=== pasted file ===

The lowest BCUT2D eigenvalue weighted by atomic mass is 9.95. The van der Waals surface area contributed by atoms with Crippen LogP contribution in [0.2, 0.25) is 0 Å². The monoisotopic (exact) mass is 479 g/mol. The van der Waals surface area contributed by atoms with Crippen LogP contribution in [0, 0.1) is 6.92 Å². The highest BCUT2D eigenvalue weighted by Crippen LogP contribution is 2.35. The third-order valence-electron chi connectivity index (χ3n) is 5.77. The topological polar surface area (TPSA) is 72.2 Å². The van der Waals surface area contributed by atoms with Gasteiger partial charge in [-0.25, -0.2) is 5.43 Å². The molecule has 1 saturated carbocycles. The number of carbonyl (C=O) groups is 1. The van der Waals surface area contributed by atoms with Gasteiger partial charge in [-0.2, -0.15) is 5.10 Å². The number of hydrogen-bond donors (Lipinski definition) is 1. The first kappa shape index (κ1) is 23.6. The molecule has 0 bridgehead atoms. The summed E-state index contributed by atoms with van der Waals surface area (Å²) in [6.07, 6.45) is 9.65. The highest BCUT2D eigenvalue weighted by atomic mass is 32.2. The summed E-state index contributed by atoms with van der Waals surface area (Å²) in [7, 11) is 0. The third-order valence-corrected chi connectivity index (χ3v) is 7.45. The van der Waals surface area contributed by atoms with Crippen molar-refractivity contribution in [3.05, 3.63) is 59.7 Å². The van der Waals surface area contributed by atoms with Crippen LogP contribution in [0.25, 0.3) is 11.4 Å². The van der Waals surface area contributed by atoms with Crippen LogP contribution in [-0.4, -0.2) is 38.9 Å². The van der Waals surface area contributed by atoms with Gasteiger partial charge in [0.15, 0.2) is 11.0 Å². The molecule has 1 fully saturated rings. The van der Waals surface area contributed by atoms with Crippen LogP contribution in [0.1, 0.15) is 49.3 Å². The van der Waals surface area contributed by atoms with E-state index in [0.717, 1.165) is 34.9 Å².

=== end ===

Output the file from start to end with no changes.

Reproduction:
The lowest BCUT2D eigenvalue weighted by atomic mass is 9.95. The van der Waals surface area contributed by atoms with Crippen LogP contribution in [0.2, 0.25) is 0 Å². The monoisotopic (exact) mass is 479 g/mol. The van der Waals surface area contributed by atoms with Crippen LogP contribution in [0, 0.1) is 6.92 Å². The highest BCUT2D eigenvalue weighted by Crippen LogP contribution is 2.35. The third-order valence-electron chi connectivity index (χ3n) is 5.77. The topological polar surface area (TPSA) is 72.2 Å². The van der Waals surface area contributed by atoms with Gasteiger partial charge in [-0.25, -0.2) is 5.43 Å². The molecule has 1 saturated carbocycles. The number of carbonyl (C=O) groups is 1. The van der Waals surface area contributed by atoms with Gasteiger partial charge in [-0.2, -0.15) is 5.10 Å². The number of hydrogen-bond donors (Lipinski definition) is 1. The first kappa shape index (κ1) is 23.6. The molecule has 0 bridgehead atoms. The summed E-state index contributed by atoms with van der Waals surface area (Å²) in [6.07, 6.45) is 9.65. The highest BCUT2D eigenvalue weighted by atomic mass is 32.2. The summed E-state index contributed by atoms with van der Waals surface area (Å²) in [7, 11) is 0. The third-order valence-corrected chi connectivity index (χ3v) is 7.45. The van der Waals surface area contributed by atoms with Crippen molar-refractivity contribution in [3.05, 3.63) is 59.7 Å². The van der Waals surface area contributed by atoms with Crippen LogP contribution in [0.25, 0.3) is 11.4 Å². The van der Waals surface area contributed by atoms with Crippen LogP contribution in [-0.4, -0.2) is 38.9 Å². The van der Waals surface area contributed by atoms with Gasteiger partial charge in [0.15, 0.2) is 11.0 Å². The molecule has 1 fully saturated rings. The van der Waals surface area contributed by atoms with Crippen LogP contribution in [0.1, 0.15) is 49.3 Å². The van der Waals surface area contributed by atoms with E-state index in [0.717, 1.165) is 34.9 Å².